“This is Really Frying My Brain!”: How Affect Supports Inquiry in an Online Learning Environment

  • Lama Z. JaberEmail author
  • Elizabeth Hufnagel
  • Jennifer Radoff


There is increased attention in science education worldwide on engaging learners not only in learning content but also in doing science in ways that align with scientists’ experiences (e.g. Berland et al. 2015; Ford 2015; Manz 2012; National Research Council (NRC) 2011, OECD 2016; Office of the Chief Scientist 2014). The aim is for learners to experience and view science as an opportunity to make sense of natural phenomena (Ford 2005; Kapon 2017; Passmore 2014; Scardamalia and Bereiter 2006) and to understand how various scientific practices function as part of an overarching pursuit of understanding (Driver et al. 2000; Hammer et al. 2008; Manz 2015; Tang et al. 2010).

This shift towards learning science by doing science has motivated researchers to examine what gets learners engaged and invested in scientific inquiry in order to better support their learning. Emerging research highlights the salience of affect, such as excitement, frustration, and puzzlement, in...


Science inquiry Affect Online learning Disciplinary engagement Epistemic practices Discourse Emotions Science teachers 



This work was supported in part by the National Science Foundation under Grant No. DRL 1119321, “InterLACE: Interactive Learning and Collaboration Environment.” The views expressed here are those of the authors and are not necessarily endorsed by the foundation. The authors would like to thank David Hammer and Vesal Dini who were instrumental in conceptualizing, designing, and implementing the online science program that made this research possible. We are also grateful to the editor and anonymous reviewers from Research in Science Education for their valuable feedback on this manuscript. Most importantly, we deeply thank the teachers who participated in this project.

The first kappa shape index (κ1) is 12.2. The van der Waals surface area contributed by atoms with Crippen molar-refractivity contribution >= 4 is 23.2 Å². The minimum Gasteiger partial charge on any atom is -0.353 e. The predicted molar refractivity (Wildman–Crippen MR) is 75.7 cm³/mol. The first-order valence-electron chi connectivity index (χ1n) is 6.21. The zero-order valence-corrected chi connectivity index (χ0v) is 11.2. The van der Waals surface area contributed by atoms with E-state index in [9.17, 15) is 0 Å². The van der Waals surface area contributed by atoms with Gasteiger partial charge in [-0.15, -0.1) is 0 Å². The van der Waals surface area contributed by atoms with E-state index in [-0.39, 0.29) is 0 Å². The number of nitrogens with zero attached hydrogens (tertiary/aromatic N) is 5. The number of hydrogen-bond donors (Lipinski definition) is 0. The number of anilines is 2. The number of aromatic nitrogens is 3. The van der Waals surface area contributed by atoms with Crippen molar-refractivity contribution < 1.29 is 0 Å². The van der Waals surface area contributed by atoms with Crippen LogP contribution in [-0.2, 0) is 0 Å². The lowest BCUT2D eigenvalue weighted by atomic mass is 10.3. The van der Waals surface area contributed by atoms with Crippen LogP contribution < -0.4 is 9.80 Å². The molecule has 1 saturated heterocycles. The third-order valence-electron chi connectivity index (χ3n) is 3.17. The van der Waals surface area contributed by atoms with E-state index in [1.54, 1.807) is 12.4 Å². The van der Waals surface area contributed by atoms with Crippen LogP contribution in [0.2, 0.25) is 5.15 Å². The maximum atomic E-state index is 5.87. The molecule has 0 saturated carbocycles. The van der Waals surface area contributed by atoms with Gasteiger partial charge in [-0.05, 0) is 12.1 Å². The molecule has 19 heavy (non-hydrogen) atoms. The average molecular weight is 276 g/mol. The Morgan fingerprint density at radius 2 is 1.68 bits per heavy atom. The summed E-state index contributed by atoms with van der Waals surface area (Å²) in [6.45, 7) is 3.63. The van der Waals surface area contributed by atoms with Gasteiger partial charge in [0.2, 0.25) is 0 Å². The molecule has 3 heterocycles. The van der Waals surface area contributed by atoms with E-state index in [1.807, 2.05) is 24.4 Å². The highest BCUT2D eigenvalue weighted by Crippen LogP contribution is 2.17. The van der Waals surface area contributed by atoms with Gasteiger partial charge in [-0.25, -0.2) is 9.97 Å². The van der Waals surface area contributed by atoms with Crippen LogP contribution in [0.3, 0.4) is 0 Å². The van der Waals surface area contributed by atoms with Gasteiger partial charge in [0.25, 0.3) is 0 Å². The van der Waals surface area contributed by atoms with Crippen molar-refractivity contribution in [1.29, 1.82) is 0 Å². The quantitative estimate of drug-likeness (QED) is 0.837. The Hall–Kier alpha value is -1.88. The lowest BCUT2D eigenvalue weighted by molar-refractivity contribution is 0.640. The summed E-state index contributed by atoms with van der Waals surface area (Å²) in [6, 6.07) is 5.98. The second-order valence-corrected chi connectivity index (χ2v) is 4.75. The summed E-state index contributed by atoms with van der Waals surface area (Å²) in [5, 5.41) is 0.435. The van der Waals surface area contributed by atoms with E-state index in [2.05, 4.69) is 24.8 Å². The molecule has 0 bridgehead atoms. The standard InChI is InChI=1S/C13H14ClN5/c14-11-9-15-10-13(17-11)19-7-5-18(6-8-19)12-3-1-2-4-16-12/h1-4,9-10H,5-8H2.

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Copyright information

© Springer Nature B.V. 2019

Authors and Affiliations

  • Lama Z. Jaber
    • 1
    Email author
  • Elizabeth Hufnagel
    • 2
  • Jennifer Radoff
    • 3
  1. 1.School of Teacher EducationFlorida State UniversityTallahasseeUSA
  2. 2.School of Learning and TeachingUniversity of MaineOronoUSA
  3. 3.Department of PhysicsUniversity of Maryland, College ParkCollege ParkUSA

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